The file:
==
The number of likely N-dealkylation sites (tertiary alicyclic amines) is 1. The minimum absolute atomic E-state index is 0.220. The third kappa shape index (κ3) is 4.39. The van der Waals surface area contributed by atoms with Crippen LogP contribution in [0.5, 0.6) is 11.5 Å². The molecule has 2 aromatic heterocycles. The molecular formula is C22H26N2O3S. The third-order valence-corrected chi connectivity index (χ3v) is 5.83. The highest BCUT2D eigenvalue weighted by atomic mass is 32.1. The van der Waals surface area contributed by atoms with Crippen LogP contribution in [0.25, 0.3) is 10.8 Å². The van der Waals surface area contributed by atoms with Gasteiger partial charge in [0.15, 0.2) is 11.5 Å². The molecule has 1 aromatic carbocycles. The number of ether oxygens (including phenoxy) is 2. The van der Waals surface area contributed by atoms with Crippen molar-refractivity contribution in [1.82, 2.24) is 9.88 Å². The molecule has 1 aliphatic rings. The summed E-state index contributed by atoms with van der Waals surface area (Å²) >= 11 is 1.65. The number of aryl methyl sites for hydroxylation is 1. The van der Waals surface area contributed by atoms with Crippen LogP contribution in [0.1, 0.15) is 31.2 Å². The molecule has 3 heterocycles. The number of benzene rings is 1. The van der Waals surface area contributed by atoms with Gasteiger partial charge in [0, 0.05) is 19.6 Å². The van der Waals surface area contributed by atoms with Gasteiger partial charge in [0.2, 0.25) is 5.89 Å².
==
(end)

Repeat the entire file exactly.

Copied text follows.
The number of likely N-dealkylation sites (tertiary alicyclic amines) is 1. The minimum absolute atomic E-state index is 0.220. The third kappa shape index (κ3) is 4.39. The van der Waals surface area contributed by atoms with Crippen LogP contribution in [0.5, 0.6) is 11.5 Å². The molecule has 2 aromatic heterocycles. The molecular formula is C22H26N2O3S. The third-order valence-corrected chi connectivity index (χ3v) is 5.83. The highest BCUT2D eigenvalue weighted by atomic mass is 32.1. The van der Waals surface area contributed by atoms with Crippen LogP contribution in [0.25, 0.3) is 10.8 Å². The van der Waals surface area contributed by atoms with Gasteiger partial charge in [0.15, 0.2) is 11.5 Å². The molecule has 1 aromatic carbocycles. The number of ether oxygens (including phenoxy) is 2. The van der Waals surface area contributed by atoms with Crippen molar-refractivity contribution in [1.82, 2.24) is 9.88 Å². The molecule has 1 aliphatic rings. The summed E-state index contributed by atoms with van der Waals surface area (Å²) >= 11 is 1.65. The number of aryl methyl sites for hydroxylation is 1. The van der Waals surface area contributed by atoms with Crippen LogP contribution in [0.1, 0.15) is 31.2 Å². The molecule has 3 heterocycles. The number of benzene rings is 1. The van der Waals surface area contributed by atoms with Gasteiger partial charge in [0, 0.05) is 19.6 Å². The van der Waals surface area contributed by atoms with Gasteiger partial charge in [0.2, 0.25) is 5.89 Å².